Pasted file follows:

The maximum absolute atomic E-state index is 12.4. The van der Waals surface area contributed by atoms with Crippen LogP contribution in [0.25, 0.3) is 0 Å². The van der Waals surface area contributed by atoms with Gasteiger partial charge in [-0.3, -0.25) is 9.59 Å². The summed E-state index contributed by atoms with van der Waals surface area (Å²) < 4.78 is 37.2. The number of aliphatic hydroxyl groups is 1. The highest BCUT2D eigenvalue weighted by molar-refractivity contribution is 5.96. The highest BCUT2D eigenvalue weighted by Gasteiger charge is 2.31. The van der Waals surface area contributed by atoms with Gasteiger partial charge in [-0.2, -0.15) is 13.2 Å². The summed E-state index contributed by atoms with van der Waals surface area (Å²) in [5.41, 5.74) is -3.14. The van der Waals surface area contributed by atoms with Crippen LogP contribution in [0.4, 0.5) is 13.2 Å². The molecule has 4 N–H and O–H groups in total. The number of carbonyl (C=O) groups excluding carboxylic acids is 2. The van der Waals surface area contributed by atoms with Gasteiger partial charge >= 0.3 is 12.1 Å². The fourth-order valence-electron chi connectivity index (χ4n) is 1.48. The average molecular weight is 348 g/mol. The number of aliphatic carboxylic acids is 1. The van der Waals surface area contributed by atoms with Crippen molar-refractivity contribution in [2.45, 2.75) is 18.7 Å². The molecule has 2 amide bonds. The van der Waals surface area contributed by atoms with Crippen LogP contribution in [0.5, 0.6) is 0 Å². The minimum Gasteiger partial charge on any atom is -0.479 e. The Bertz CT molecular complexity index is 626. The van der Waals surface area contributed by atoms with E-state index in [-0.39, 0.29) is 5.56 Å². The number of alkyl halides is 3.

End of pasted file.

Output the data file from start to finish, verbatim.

The maximum absolute atomic E-state index is 12.4. The van der Waals surface area contributed by atoms with Crippen LogP contribution in [0.25, 0.3) is 0 Å². The van der Waals surface area contributed by atoms with Gasteiger partial charge in [-0.3, -0.25) is 9.59 Å². The summed E-state index contributed by atoms with van der Waals surface area (Å²) < 4.78 is 37.2. The number of aliphatic hydroxyl groups is 1. The highest BCUT2D eigenvalue weighted by molar-refractivity contribution is 5.96. The highest BCUT2D eigenvalue weighted by Gasteiger charge is 2.31. The van der Waals surface area contributed by atoms with Gasteiger partial charge in [-0.2, -0.15) is 13.2 Å². The summed E-state index contributed by atoms with van der Waals surface area (Å²) in [5.41, 5.74) is -3.14. The van der Waals surface area contributed by atoms with Crippen LogP contribution in [0.4, 0.5) is 13.2 Å². The molecule has 4 N–H and O–H groups in total. The number of carbonyl (C=O) groups excluding carboxylic acids is 2. The van der Waals surface area contributed by atoms with Gasteiger partial charge >= 0.3 is 12.1 Å². The fourth-order valence-electron chi connectivity index (χ4n) is 1.48. The average molecular weight is 348 g/mol. The number of aliphatic carboxylic acids is 1. The van der Waals surface area contributed by atoms with Crippen molar-refractivity contribution in [2.45, 2.75) is 18.7 Å². The molecule has 2 amide bonds. The van der Waals surface area contributed by atoms with Crippen LogP contribution in [0.5, 0.6) is 0 Å². The minimum Gasteiger partial charge on any atom is -0.479 e. The Bertz CT molecular complexity index is 626. The van der Waals surface area contributed by atoms with E-state index in [-0.39, 0.29) is 5.56 Å². The number of alkyl halides is 3.